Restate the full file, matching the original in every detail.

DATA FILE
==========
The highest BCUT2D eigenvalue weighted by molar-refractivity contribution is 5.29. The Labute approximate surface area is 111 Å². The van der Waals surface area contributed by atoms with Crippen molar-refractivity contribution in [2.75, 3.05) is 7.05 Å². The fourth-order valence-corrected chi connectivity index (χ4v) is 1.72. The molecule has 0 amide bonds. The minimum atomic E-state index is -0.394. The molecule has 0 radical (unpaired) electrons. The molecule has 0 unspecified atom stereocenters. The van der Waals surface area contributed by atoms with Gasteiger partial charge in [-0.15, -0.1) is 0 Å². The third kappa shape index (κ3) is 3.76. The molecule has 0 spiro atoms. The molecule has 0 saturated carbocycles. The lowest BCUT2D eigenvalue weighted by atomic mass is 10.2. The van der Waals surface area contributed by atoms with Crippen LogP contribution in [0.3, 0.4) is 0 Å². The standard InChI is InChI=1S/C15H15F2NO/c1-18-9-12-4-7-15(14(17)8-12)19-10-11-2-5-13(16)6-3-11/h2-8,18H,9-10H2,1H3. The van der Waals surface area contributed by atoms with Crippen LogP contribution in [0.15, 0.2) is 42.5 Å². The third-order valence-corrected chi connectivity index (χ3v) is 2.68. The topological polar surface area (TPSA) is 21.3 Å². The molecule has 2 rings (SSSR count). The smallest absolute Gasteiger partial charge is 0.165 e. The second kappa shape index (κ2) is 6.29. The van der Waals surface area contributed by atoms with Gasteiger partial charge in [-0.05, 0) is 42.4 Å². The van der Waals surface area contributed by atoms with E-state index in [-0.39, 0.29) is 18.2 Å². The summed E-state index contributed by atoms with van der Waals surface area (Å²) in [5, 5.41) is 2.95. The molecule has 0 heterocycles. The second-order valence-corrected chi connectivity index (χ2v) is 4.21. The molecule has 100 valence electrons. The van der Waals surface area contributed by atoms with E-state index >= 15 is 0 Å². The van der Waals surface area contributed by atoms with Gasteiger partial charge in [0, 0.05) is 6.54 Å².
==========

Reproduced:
The highest BCUT2D eigenvalue weighted by molar-refractivity contribution is 5.29. The Labute approximate surface area is 111 Å². The van der Waals surface area contributed by atoms with Crippen molar-refractivity contribution in [2.75, 3.05) is 7.05 Å². The fourth-order valence-corrected chi connectivity index (χ4v) is 1.72. The molecule has 0 amide bonds. The minimum atomic E-state index is -0.394. The molecule has 0 radical (unpaired) electrons. The molecule has 0 unspecified atom stereocenters. The van der Waals surface area contributed by atoms with Gasteiger partial charge in [-0.15, -0.1) is 0 Å². The third kappa shape index (κ3) is 3.76. The molecule has 0 spiro atoms. The molecule has 0 saturated carbocycles. The lowest BCUT2D eigenvalue weighted by atomic mass is 10.2. The van der Waals surface area contributed by atoms with Crippen LogP contribution in [0.3, 0.4) is 0 Å². The standard InChI is InChI=1S/C15H15F2NO/c1-18-9-12-4-7-15(14(17)8-12)19-10-11-2-5-13(16)6-3-11/h2-8,18H,9-10H2,1H3. The van der Waals surface area contributed by atoms with Crippen LogP contribution in [0.15, 0.2) is 42.5 Å². The third-order valence-corrected chi connectivity index (χ3v) is 2.68. The topological polar surface area (TPSA) is 21.3 Å². The molecule has 2 rings (SSSR count). The smallest absolute Gasteiger partial charge is 0.165 e. The second kappa shape index (κ2) is 6.29. The van der Waals surface area contributed by atoms with Gasteiger partial charge in [-0.05, 0) is 42.4 Å². The van der Waals surface area contributed by atoms with E-state index in [-0.39, 0.29) is 18.2 Å². The summed E-state index contributed by atoms with van der Waals surface area (Å²) in [5, 5.41) is 2.95. The molecule has 0 heterocycles. The second-order valence-corrected chi connectivity index (χ2v) is 4.21. The molecule has 100 valence electrons. The van der Waals surface area contributed by atoms with E-state index >= 15 is 0 Å². The van der Waals surface area contributed by atoms with Gasteiger partial charge in [0, 0.05) is 6.54 Å².